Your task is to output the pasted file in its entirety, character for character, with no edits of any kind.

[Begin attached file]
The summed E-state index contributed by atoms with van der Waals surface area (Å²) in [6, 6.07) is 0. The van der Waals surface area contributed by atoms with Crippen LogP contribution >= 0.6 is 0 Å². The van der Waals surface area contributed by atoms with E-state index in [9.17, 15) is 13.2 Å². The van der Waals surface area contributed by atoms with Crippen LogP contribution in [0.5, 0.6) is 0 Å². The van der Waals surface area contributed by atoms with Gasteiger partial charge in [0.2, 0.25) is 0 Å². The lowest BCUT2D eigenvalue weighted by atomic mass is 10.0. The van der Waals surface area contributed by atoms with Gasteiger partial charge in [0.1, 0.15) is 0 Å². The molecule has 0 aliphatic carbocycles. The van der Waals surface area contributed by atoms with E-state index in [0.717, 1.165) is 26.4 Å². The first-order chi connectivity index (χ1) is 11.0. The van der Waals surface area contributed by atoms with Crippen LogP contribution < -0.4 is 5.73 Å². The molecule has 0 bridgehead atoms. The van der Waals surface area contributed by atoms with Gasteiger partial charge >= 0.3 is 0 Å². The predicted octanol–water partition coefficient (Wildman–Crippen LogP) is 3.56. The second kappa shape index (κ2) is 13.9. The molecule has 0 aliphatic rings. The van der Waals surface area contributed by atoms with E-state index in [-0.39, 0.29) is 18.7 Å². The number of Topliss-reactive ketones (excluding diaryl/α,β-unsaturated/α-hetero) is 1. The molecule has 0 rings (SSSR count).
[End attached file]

The summed E-state index contributed by atoms with van der Waals surface area (Å²) in [6, 6.07) is 0. The van der Waals surface area contributed by atoms with Crippen LogP contribution >= 0.6 is 0 Å². The van der Waals surface area contributed by atoms with E-state index in [9.17, 15) is 13.2 Å². The van der Waals surface area contributed by atoms with Crippen LogP contribution in [0.5, 0.6) is 0 Å². The van der Waals surface area contributed by atoms with Gasteiger partial charge in [0.2, 0.25) is 0 Å². The lowest BCUT2D eigenvalue weighted by atomic mass is 10.0. The van der Waals surface area contributed by atoms with Gasteiger partial charge in [0.1, 0.15) is 0 Å². The molecule has 0 aliphatic carbocycles. The van der Waals surface area contributed by atoms with E-state index in [0.717, 1.165) is 26.4 Å². The first-order chi connectivity index (χ1) is 11.0. The van der Waals surface area contributed by atoms with Crippen LogP contribution < -0.4 is 5.73 Å². The molecule has 0 bridgehead atoms. The van der Waals surface area contributed by atoms with Gasteiger partial charge >= 0.3 is 0 Å². The predicted octanol–water partition coefficient (Wildman–Crippen LogP) is 3.56. The second kappa shape index (κ2) is 13.9. The molecule has 0 aliphatic rings. The van der Waals surface area contributed by atoms with E-state index in [-0.39, 0.29) is 18.7 Å². The number of Topliss-reactive ketones (excluding diaryl/α,β-unsaturated/α-hetero) is 1. The molecule has 0 rings (SSSR count).